Welcome to another installment of "10 Words or Less," in which I put brief questions to interesting people and ask for brief answers in return. To be blunt, today's participant failed miserably — "I told you Michael, diets of any kind, even word diets, probably not going to work with me," she said afterward — but she has interesting things to say, and I'll take form over format any time. She is a northern California psychologist who works often with clients who have eating disorders.
It is true that much of the commercial weight-loss industry is composed of charlatans who lack evidence to back up their come-ons. But that's not the same as saying that there is no way to reduce one's body size sustainably.
As you know, I did (am doing) it, and I have lots of friends who have as well. But there's also the long-term, legitimate, National Weight Control Registry, which is coming up on 20 years and tracks more than 10,000 people who've lost significant weight and kept it off for significant time.
If you've visited here before, you may have read this recent post in which I reacted to a Ragen Chastain post the deployed some of the same illogic that Big Food uses to undercut its foes.
I used to skewer the brazen flaks at the "Center for Consumer Freedom" a lot more than I do now — or perhaps I just think that's true because of all the times I feel moved to expose their flabby logic, and then allow my cooler self to prevail. How many times can I link to an organ I want to disappear before I realize I'm making them more visible?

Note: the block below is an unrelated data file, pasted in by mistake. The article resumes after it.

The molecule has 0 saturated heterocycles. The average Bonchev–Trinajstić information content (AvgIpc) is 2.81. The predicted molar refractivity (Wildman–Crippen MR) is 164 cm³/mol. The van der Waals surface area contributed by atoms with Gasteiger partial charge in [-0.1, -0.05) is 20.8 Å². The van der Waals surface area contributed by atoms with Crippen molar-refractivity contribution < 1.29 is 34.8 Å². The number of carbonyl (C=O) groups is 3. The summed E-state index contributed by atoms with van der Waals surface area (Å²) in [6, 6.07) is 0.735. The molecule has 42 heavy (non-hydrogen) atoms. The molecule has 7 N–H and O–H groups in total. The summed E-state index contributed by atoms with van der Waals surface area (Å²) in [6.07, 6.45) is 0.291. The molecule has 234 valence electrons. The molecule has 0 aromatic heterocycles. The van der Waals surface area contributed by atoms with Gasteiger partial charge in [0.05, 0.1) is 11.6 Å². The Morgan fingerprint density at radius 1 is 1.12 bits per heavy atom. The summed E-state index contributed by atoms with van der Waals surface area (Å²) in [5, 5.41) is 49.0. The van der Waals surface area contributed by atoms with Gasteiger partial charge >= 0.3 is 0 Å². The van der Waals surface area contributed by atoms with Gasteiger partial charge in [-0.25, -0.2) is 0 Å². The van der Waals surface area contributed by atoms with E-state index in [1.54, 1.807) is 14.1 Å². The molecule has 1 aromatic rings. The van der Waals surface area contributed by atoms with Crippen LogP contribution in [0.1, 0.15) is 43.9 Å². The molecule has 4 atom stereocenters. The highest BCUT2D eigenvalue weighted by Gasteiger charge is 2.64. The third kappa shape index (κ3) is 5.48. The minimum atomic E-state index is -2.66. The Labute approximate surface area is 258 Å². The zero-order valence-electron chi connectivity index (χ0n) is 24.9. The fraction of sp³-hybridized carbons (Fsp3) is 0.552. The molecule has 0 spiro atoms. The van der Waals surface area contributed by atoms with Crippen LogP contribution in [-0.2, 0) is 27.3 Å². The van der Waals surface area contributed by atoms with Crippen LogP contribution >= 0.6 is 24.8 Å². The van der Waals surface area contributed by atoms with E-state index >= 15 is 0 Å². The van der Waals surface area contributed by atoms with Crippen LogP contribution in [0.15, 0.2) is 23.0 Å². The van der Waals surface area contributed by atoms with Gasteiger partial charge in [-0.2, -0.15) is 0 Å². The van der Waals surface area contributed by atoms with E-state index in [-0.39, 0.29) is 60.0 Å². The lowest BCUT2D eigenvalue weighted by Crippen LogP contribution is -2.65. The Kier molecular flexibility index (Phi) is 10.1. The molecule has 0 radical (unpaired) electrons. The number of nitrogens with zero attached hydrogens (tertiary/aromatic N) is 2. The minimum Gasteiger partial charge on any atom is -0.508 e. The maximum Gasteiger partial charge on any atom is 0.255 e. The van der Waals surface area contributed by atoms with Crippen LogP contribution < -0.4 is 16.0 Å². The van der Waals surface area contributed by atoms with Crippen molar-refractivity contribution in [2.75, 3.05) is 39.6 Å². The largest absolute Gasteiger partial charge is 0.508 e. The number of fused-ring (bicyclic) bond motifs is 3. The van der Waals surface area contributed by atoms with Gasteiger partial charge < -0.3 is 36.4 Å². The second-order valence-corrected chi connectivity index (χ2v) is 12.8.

I often score the ugly mouthpieces of Big Food for faulty logic, especially when they recast reasonable positions as absolutes, so they can then “prove” their falsity. (Example: “There is no evidence that sugary soda is the sole cause of obesity, so soda taxes or other curbs are unreasonable.” Except, no one (except them) says it’s the sole cause. Just that it’s an egregious, unredeemable cause, and therefore a good place to begin attacking the obesity problem.)
Perhaps it’s only self-flattery when I say that one of the ways in which I contribute most to discourse is my honesty. Believe me, there’s enough I don’t disclose, but I believe in the power of disclosure to move myself and others forward, even when I don’t look great in the process.
I’m going to test that again in this post.
As a result of attending the Binge Eating Disorder Association’s national conference over the weekend in Bethesda, Md., I’m revisiting some of my biases, which include:
It's almost impossible to be in my line of work — commenting on how we eat, with the goal of increasing respect for, and interest in, healthy nutrition — and not admire what Dr. Robert Lustig is accomplishing. His appearance on "60 Minutes" a couple of weeks ago was the the latest wild success he has achieved in bringing attention to primary causes of in the world's obesity pandemic.
If your doctor wants to address the excess weight you’re carrying, she’s being advised not to use loaded words such as “obesity” – even if it’s the proper medical term.
According to a new study of 390 obese patients, certain phrases can lead people to clam up and stop talking about the issue with their physician.